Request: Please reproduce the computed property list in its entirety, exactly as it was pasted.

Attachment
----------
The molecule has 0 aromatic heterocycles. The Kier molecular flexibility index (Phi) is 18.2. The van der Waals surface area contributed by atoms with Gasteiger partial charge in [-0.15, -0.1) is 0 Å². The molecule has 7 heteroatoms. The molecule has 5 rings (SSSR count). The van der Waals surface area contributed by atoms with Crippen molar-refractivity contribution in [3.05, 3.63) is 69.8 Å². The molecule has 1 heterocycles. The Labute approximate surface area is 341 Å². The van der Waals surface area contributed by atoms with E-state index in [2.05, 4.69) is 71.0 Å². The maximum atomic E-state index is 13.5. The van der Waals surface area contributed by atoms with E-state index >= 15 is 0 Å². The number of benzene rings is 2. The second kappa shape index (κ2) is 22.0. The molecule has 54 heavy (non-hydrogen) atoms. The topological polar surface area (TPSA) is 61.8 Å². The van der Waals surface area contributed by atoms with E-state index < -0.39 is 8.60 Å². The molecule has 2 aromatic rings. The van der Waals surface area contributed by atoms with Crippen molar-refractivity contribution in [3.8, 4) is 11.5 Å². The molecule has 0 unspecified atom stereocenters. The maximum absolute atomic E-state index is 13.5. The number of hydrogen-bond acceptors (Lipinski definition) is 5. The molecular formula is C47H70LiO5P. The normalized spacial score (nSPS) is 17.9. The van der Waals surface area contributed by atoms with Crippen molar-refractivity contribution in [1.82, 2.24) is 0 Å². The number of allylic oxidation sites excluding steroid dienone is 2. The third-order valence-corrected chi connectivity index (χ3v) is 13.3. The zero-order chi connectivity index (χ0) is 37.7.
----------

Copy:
The molecule has 0 aromatic heterocycles. The Kier molecular flexibility index (Phi) is 18.2. The van der Waals surface area contributed by atoms with Gasteiger partial charge in [-0.15, -0.1) is 0 Å². The molecule has 7 heteroatoms. The molecule has 5 rings (SSSR count). The van der Waals surface area contributed by atoms with Crippen molar-refractivity contribution in [3.05, 3.63) is 69.8 Å². The molecule has 1 heterocycles. The Labute approximate surface area is 341 Å². The van der Waals surface area contributed by atoms with E-state index in [2.05, 4.69) is 71.0 Å². The maximum atomic E-state index is 13.5. The van der Waals surface area contributed by atoms with E-state index >= 15 is 0 Å². The number of benzene rings is 2. The second kappa shape index (κ2) is 22.0. The molecule has 54 heavy (non-hydrogen) atoms. The topological polar surface area (TPSA) is 61.8 Å². The van der Waals surface area contributed by atoms with E-state index < -0.39 is 8.60 Å². The molecule has 2 aromatic rings. The van der Waals surface area contributed by atoms with Crippen molar-refractivity contribution in [3.8, 4) is 11.5 Å². The molecule has 0 unspecified atom stereocenters. The maximum absolute atomic E-state index is 13.5. The number of hydrogen-bond acceptors (Lipinski definition) is 5. The molecular formula is C47H70LiO5P. The normalized spacial score (nSPS) is 17.9. The van der Waals surface area contributed by atoms with Crippen molar-refractivity contribution in [1.82, 2.24) is 0 Å². The number of allylic oxidation sites excluding steroid dienone is 2. The third-order valence-corrected chi connectivity index (χ3v) is 13.3. The zero-order chi connectivity index (χ0) is 37.7.